The Christian right’s organized anti-gay hatred is a three-legged stool: anti-gay hatred indoctrination from a young age, the Bible, and the false belief that homosexuality is a choice. The last leg — the false claim that homosexuality is a choice — has been reinforced by the totally bogus so-called “ex-gay” industry. For almost four decades, groups like Exodus International and the National Association for Research and Therapy of Homosexuality (NARTH) have spread these lies while damaging psyches of vulnerable homosexuals who, having spent years and decades being told they are evil, bad, deviant, not normal, sinful, and an abomination, would do and believe anything to change. Fortunately, now, that third leg is breaking.
Erik Eckholm, author of, “Rift Forms in Movement as Belief in Gay ‘Cure’ Is Renounced,” in today’s New York Times details “the ex-gay movement [which] has been convulsed as the leader of Exodus, in a series of public statements and a speech to the group’s annual meeting last week, renounced some of the movement’s core beliefs.”
Alan Chambers, 40, the president, declared that there was no cure for homosexuality and that “reparative therapy” offered false hopes to gays and could even be harmful. His statements have led to charges of heresy and a growing schism within the network.
“For the last 37 years, Exodus has been a bright light, arguably the brightest one for those with same-sex attraction seeking an authentically Christian hope,” said Andrew Comiskey, founder and director of Desert Stream Ministries, based in Kansas City, Mo., one of 11 ministries that defected. His group left Exodus in May, Mr. Comiskey said in an e-mail, “due to leader Alan Chambers’s appeasement of practicing homosexuals who claim to be Christian” as well as his questioning of the reality of “sexual orientation change.”
In a phone interview Thursday from Orlando, Fla., where Exodus has its headquarters, Mr. Chambers amplified on the views that have stirred so much controversy. He said that virtually every “ex-gay” he has ever met still harbors homosexual cravings, himself included. Mr. Chambers, who left the gay life to marry and have two children, said that gay Christians like himself faced a lifelong spiritual struggle to avoid sin and should not be afraid to admit it.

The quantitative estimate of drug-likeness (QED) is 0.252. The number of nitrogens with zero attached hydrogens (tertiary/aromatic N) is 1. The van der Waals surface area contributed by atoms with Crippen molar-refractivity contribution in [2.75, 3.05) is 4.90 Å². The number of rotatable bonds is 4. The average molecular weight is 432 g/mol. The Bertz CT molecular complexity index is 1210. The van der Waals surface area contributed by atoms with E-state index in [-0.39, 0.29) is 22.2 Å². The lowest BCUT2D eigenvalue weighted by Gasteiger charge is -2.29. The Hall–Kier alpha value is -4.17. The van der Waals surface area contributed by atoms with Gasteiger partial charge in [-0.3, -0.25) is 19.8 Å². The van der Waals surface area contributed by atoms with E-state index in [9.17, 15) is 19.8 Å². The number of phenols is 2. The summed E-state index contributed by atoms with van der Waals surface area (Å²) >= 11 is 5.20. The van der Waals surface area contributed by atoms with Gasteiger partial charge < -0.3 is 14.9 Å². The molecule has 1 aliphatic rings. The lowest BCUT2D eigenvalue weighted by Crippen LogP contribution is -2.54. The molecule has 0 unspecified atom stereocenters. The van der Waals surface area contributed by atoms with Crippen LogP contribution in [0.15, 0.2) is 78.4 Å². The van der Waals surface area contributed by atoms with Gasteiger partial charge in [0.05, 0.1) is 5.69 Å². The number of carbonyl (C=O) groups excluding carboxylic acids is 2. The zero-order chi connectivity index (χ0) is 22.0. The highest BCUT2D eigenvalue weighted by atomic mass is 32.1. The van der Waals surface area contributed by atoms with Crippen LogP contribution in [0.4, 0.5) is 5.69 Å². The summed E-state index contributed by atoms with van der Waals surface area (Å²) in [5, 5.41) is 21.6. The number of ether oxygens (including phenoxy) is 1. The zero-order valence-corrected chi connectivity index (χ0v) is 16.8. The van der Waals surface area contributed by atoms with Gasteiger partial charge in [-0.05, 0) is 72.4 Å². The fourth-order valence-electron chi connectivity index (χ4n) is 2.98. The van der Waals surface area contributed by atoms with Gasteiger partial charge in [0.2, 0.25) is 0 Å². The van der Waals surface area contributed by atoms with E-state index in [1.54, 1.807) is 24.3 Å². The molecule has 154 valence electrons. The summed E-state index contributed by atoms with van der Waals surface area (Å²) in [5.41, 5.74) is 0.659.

He said Exodus could no longer condone reparative therapy, which blames homosexuality on emotional scars in childhood and claims to reshape the psyche. And in a theological departure that has caused the sharpest reaction from conservative pastors, Mr. Chambers said he believed that those who persist in homosexual behavior could still be saved by Christ and go to heaven.
Only a few years ago, Mr. Chambers was featured in advertisements along with his wife, Leslie, saying, “Change is possible.” But now, he said in the interview, “Exodus needs to move beyond that slogan.”
Of course the religious right still believes they hold the threat of hell and the keys to heaven and have the right and ability to use that to demonize us. The Times continues:
Robert Gagnon, an associate professor at the Pittsburgh Theological Seminary and author of books on homosexuality and the Bible, last week issued a public call for Mr. Chambers to resign. “My greatest concern has to do with Alan’s repeated assurances to homosexually active ‘gay Christians’ that they will be with him in heaven,” he said in an e-mail.
Gay rights advocates said they were encouraged by Mr. Chambers’s recent turn but remained wary of Exodus, which they feel has caused enormous harm.
“Exodus International played the key role in planting the message that people can go from gay to straight through religion and therapy,” said Wayne Besen, director of Truth Wins Out, a group that refutes what it considers misinformation about gays and lesbians. “And the notion that one can change is the centerpiece of the religious right’s argument for denying us rights.”
Many of the local ministries in Exodus continue to attack gays and lesbians, said David Roberts, editor of the Web site Ex-Gay Watch, and they often have close ties with reparative therapists. He speculated that Mr. Chambers was trying to steer the group in a moderate direction because “they were becoming pariahs” in a society that is more accepting of gay people.
And while the Times and almost every other main stream media news outlet have published reports of Dr. Robert Spitzer’s denunciation of his own study that claimed gay people can change, the radical religious right continues to point to Spitzer’s work, along with that of long-time debunked quack Dr. Paul Cameron — who still stands by his lies.
Image: Alan Chambers by Phelan M. Ebenhack for The New York Times
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